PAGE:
I started working with Swiss balls back in the late 80s (when I had a lot more hair!), then quickly began integrating them with weight training.

This time, I want to show you how to perform the Swiss ball lunge, a fairly advanced exercise particularly from a balance perspective.

Be mindful that if you canโ€™t balance well on one leg or are unable to kneel on a Swiss ball, take your time to work gradually toward performing this exercise. For this video, Iโ€™m performing the Swiss ball lunge just with my body weight.

Be sure your positioning is solid. Donโ€™t be too close or far away from the Swiss ball youโ€™re using. Place the tips of your toes of either foot right in the center of the Swiss ball. If you donโ€™t, the Swiss ball will begin to roll away as you move downward.

Itโ€™s important to maintain an upright posture too. The tendency for many people is to let their trunks move forward which overloads their backs. That can be a real problem and bad form, especially if youโ€™re using weights.

A good way to avoid this problem: Pretend youโ€™re balancing a bean bag on your head while youโ€™re rolling the Swiss ball back with your toes as you begin to kneel and keep your trunk upright.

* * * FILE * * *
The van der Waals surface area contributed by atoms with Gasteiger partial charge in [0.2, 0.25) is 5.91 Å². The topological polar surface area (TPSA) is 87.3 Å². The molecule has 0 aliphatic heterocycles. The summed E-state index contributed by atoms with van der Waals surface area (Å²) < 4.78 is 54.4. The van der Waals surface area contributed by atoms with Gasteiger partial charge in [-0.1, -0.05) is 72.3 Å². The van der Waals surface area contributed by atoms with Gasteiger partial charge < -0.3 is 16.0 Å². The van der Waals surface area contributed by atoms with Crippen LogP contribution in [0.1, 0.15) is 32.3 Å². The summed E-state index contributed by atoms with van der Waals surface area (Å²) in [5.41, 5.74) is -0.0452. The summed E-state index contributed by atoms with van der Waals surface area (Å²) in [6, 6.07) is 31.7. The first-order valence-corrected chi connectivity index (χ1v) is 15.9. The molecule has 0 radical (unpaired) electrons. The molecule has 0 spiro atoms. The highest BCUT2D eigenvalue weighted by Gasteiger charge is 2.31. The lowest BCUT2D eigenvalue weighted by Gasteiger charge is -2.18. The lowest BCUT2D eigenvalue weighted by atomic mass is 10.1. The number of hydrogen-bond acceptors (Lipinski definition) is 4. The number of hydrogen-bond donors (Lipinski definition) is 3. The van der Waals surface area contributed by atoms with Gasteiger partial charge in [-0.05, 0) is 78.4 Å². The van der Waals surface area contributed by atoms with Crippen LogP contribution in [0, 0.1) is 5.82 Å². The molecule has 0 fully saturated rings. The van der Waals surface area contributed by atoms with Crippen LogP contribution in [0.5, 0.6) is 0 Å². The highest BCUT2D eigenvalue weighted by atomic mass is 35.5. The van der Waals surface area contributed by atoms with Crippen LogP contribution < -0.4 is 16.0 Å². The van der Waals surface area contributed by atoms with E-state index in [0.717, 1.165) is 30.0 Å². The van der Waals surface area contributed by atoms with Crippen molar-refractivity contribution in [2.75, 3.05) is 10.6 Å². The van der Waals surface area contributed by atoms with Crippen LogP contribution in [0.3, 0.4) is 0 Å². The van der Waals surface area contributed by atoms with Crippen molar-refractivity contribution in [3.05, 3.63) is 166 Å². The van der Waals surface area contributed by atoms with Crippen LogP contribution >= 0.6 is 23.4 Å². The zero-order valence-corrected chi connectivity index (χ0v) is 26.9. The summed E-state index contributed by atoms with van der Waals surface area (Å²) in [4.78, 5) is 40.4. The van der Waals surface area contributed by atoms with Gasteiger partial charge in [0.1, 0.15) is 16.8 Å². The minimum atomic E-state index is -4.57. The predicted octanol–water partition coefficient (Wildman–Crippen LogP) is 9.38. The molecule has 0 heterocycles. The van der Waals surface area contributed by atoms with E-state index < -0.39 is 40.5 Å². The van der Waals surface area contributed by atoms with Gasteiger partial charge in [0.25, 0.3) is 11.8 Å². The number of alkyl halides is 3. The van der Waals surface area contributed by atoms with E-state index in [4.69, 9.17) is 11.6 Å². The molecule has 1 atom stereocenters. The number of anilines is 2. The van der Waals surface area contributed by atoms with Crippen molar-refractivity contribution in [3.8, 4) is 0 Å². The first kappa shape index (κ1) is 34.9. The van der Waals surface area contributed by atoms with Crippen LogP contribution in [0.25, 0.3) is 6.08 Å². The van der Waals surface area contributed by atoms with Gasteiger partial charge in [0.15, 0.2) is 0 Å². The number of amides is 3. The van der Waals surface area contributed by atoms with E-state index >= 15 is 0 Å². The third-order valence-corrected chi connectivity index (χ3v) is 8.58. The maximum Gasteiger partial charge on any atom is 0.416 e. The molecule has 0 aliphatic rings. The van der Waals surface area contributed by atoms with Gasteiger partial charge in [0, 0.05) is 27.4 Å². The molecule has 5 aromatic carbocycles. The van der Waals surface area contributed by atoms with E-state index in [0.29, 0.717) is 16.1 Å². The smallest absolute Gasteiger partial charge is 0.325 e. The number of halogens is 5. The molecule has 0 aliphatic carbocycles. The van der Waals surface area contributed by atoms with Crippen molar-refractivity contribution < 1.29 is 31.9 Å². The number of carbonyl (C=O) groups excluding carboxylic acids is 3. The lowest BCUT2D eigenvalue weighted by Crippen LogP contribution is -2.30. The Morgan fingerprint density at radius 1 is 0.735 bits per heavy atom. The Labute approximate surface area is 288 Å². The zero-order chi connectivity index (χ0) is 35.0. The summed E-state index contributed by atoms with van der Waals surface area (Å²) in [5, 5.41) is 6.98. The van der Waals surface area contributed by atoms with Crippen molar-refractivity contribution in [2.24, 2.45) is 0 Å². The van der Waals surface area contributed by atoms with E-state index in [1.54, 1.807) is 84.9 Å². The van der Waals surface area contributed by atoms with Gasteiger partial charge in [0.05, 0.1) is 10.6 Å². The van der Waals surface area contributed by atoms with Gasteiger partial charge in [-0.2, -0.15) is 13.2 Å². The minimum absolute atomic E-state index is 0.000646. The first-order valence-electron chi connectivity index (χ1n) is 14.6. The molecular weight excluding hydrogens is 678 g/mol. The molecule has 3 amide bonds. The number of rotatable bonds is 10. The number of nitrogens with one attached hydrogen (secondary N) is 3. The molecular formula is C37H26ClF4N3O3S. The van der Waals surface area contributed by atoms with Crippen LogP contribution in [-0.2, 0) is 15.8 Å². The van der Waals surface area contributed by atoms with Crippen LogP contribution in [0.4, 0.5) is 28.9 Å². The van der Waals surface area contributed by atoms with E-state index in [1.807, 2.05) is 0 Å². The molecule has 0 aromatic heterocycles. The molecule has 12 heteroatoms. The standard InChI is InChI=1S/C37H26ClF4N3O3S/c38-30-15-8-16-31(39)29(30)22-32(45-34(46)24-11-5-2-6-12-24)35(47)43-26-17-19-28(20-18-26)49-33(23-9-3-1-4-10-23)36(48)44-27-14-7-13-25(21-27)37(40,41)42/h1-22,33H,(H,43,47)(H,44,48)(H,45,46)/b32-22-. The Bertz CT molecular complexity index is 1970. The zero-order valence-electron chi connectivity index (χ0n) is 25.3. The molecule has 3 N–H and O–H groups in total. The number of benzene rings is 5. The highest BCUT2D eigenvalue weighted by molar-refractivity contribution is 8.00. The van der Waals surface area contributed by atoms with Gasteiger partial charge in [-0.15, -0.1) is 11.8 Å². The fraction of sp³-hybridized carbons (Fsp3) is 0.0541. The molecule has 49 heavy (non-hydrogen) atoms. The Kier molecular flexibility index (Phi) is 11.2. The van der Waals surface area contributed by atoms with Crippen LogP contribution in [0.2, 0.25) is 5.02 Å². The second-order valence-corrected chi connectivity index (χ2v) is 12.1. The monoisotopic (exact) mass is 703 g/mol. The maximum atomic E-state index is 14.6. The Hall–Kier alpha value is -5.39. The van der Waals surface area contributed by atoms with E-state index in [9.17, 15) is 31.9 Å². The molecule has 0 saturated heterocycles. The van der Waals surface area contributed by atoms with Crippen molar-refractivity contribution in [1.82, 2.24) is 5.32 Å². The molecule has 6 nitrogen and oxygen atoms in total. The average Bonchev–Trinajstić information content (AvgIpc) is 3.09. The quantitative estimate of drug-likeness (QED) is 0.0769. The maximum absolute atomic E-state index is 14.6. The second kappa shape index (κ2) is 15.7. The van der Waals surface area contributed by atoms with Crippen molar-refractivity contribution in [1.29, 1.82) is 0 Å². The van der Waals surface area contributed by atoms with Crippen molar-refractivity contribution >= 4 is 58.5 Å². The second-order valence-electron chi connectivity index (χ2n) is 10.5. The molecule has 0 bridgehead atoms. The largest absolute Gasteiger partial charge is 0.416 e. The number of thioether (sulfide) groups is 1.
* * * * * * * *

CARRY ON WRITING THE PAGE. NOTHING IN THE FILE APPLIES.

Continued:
As you begin to stand, remember that the Swiss ball will be unstable and your tendency will be to use your front leg almost exclusively. The real challenge for you is to learn how to stabilize, not only your body and the Swiss ball, but to use your back leg to distribute some of the work into the other leg.

Once youโ€™ve mastered positioning and stabilization and both sync up with breathing deep from your diaphragm, then you can work with weights like kettlebells that are very balanced and easy to grab.

You can find more of these kinds of exercises in my Strong N Stable and Gym Instructor DVD sets.

Love and chi,